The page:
Bands of showers and thunderstorms began to form in a tropical wave over the Bahamas and the National Hurricane Center designated the system as Potential Tropical Cyclone Seven in order to be able to issue the Tropical Storm Watch for the north coast of the Gulf of Mexico.  The circulation of Potential Tropical Cyclone Seven was still organizing.  A distinct low level center of circulation had not formed.  Bands of showers and thunderstorms were developing and the bands were starting to revolve around the inner part of the weather system.  Thunderstorms were beginning to generate some upper level divergence.

Potential Tropical Cyclone Seven will be moving into an environment favorable for intensification.  It will move over water where the Sea Surface Temperature is near 30°C.  An upper level ridge is forecast to develop over Potential Tropical Cyclone Seven.  If that occurs, then the upper level winds would be weak and there would be little vertical wind shear.  Potential Tropical Cyclone Seven is forecast to intensify into Tropical Storm Gordon.  If the system moves slowly enough, there is a chance it could strengthen into a hurricane before it reaches the Gulf Coast.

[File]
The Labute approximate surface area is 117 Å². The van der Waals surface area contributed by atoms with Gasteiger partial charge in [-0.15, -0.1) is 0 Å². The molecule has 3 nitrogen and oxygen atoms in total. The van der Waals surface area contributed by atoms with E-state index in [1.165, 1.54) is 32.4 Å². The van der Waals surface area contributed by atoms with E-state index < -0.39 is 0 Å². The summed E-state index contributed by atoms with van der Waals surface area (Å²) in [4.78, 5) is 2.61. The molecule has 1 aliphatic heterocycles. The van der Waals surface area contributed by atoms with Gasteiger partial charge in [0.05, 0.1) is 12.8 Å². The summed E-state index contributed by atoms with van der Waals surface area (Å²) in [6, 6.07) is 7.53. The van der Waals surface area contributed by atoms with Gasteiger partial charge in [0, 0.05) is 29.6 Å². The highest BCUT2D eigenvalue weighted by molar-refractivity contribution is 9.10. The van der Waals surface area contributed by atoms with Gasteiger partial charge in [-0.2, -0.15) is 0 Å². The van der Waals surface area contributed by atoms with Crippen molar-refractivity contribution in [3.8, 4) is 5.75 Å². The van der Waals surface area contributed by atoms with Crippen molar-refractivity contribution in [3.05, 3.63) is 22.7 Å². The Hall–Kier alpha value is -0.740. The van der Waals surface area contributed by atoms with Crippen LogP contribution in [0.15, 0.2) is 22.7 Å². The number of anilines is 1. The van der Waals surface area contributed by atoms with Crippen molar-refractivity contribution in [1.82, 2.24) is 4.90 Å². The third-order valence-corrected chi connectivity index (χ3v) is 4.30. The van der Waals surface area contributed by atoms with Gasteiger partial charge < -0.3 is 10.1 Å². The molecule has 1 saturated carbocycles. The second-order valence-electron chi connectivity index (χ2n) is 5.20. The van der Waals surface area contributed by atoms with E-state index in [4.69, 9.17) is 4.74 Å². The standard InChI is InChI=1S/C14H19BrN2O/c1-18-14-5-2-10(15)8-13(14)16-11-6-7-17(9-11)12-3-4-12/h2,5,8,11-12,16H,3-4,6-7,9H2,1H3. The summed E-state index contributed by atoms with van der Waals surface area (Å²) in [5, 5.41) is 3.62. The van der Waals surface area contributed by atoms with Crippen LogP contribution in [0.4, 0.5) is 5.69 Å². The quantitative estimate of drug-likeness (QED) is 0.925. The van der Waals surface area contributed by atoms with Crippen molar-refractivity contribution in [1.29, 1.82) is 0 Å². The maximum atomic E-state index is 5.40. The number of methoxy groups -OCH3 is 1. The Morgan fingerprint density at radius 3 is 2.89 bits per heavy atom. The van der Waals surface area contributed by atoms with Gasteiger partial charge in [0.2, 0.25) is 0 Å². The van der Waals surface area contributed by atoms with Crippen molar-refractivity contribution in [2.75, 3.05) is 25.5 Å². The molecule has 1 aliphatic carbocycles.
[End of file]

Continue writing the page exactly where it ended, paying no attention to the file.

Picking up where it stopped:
Potential Tropical Cyclone Seven will move around the western end of a subtropical high pressure system over the western Atlantic Ocean.  The high will steer Potential Tropical Cyclone Seven in a general west-northwesterly direction.  On its anticipated track the system will move over the Florida Keys on Monday.  It will be over the eastern Gulf of Mexico on Tuesday and the system could reach the northern Gulf Coast late on Tuesday or early on Wednesday.